Perhaps the most high-profile attack occurred in Sheffield in December when two teenage sisters were attacked on a bus. A video of the incident, during which Redana Al-Hadi suffered serious injuries, went viral on social media. She suffered a fractured cheekbone and a bloody eye while her sister sustained bruising to the inside of her leg.

Lawyers for the Sheffield schoolgirls have demanded that South Yorkshire Police conduct a full and independent inquiry into the decision-making process which led to the attacker only being given a police caution. Both girls told 5Pillars that their assailants should be prosecuted and go to jail.


                                TWO KILLED IN LONDON BRIDGE ATTACK

The family of London Bridge killer Usman Khan said they were “saddened and shocked” and “totally condemn his actions” after he killed two people in November. They also expressed their condolences to the two victims who died and those who were injured in the violence.

Cambridge University graduates Jack Merritt, 25, and Saskia Jones, 23, were stabbed to death by Khan during a prisoner rehabilitation event they were supporting at London’s Fishmongers’ Hall. Khan, who was living in Stafford, was given permission to travel into the heart of London by police and the probation service.



A 12 year old girl called Shukri Abdi drowned in a river in Bury in June and her family immediately suspected that bullying played a part in her tragic death. But they believe they had to hold protests across the country before the allegations were taken seriously by her school and Greater Manchester Police. The inquest into Shukri’s death is due to take place in February.



In February Shamima Begum said she regretted leaving Britain for Syria to live under ISIS’s so-called caliphate while asking for a “second chance” in her country of birth. Ms Begum said she was “brainwashed” by online ISIS groomers. The 19-year-old from east London had her UK citizenship revoked amid a national debate over her request to return to Britain.

The former Bethnal Green schoolgirl left for Syria to live under ISIS aged 15 and had lost two children prior to the death of her third child. When she first asked to return to the UK, Home Secretary Sajid Javid stripped Ms Begum of her citizenship on “legal advice” that she qualified for Bangladeshi citizenship because her mother was a Bangladeshi passport holder. However, Bangladesh refused to accept Ms Begum, while her lawyer argued that she does not have dual citizenship – rendering her currently stateless.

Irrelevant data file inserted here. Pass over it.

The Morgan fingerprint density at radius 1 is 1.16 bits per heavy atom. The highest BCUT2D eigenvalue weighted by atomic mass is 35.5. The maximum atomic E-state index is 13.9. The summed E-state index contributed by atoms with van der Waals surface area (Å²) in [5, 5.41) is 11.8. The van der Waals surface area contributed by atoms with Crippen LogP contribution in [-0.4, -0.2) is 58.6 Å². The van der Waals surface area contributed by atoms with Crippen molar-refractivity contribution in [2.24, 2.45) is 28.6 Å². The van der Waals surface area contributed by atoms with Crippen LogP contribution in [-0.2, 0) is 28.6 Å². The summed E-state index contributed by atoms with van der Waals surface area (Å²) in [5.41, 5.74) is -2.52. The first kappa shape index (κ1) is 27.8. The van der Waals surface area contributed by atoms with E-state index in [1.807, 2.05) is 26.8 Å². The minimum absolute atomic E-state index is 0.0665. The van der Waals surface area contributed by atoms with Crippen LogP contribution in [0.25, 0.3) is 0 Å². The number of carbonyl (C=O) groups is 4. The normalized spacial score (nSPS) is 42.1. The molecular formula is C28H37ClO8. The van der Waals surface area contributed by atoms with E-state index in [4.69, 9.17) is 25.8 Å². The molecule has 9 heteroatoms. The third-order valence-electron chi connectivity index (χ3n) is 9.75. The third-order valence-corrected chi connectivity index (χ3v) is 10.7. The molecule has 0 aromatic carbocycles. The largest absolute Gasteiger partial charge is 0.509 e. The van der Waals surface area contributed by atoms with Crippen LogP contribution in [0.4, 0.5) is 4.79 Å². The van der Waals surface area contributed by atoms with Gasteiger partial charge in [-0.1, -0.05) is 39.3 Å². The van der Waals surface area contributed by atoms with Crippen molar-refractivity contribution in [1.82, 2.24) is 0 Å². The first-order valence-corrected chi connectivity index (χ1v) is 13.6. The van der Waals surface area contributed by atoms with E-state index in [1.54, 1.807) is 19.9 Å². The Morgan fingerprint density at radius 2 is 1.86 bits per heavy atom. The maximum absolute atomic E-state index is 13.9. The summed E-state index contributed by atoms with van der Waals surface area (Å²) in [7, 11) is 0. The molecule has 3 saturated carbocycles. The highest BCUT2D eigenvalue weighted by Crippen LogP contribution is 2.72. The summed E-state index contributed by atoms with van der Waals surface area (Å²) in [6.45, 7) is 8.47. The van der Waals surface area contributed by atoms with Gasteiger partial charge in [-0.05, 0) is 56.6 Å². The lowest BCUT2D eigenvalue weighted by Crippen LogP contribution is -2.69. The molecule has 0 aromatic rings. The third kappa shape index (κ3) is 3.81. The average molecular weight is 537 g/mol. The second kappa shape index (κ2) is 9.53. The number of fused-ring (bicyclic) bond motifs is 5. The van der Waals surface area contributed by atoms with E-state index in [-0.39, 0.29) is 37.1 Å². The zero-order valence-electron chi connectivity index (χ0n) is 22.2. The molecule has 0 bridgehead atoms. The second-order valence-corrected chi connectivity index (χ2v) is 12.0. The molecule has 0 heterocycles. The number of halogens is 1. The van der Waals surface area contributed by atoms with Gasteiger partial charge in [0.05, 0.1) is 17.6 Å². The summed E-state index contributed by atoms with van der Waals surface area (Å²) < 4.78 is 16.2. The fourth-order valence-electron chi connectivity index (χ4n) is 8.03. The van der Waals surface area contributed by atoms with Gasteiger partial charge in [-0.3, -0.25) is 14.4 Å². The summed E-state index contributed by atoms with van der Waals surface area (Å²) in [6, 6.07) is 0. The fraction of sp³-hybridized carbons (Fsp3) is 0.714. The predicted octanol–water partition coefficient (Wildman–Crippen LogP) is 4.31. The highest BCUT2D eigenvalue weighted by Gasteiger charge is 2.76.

In December, Penny Appeal announced that its Chief Executive Officer, Aamer Naeem, was stepping down. The news of Naeem’s departure came a few months after the chairman and founder of Penny Appeal, Adeem Younis, was suspended in what appeared to be an internal dispute in the organisation. Younis’s suspension came soon after the Charity Commission confirmed that Penny Appeal had submitted a “serious incident report” related to financial concerns. Penny Appeal said there was no significant risk to existing operations and the charity continues to operate as normal.

In September Human Aid UK accused the Charity Commission of undue scrutiny of Muslim charities after the regulator opened a statutory inquiry into the organisation due to what it calls “mismanagement and/or misconduct.” The action cames after cash funds were seized by police from Human Aid UK workers at Heathrow Airport in July while they were on their way to deliver aid to Gaza. Human Aid UK said its trustees were concerned with this escalation, and whilst complying and working closely with the Charity Commission they are also taking legal advice on “challenging this undue scrutiny.”

And in March, The Charity Commission concluded that the trustees of Islamic Global Trust were responsible for serious mismanagement and abuse of charity. The commission said it removed Islamic Global Trust from the charity register after it spent funds on gym membership and made payments to a TV channel at which one of the trustees was a director. The trustees of Islamic Global Trust (who were not named in the report) could not be located by the Charity Commission and their website is no longer functioning.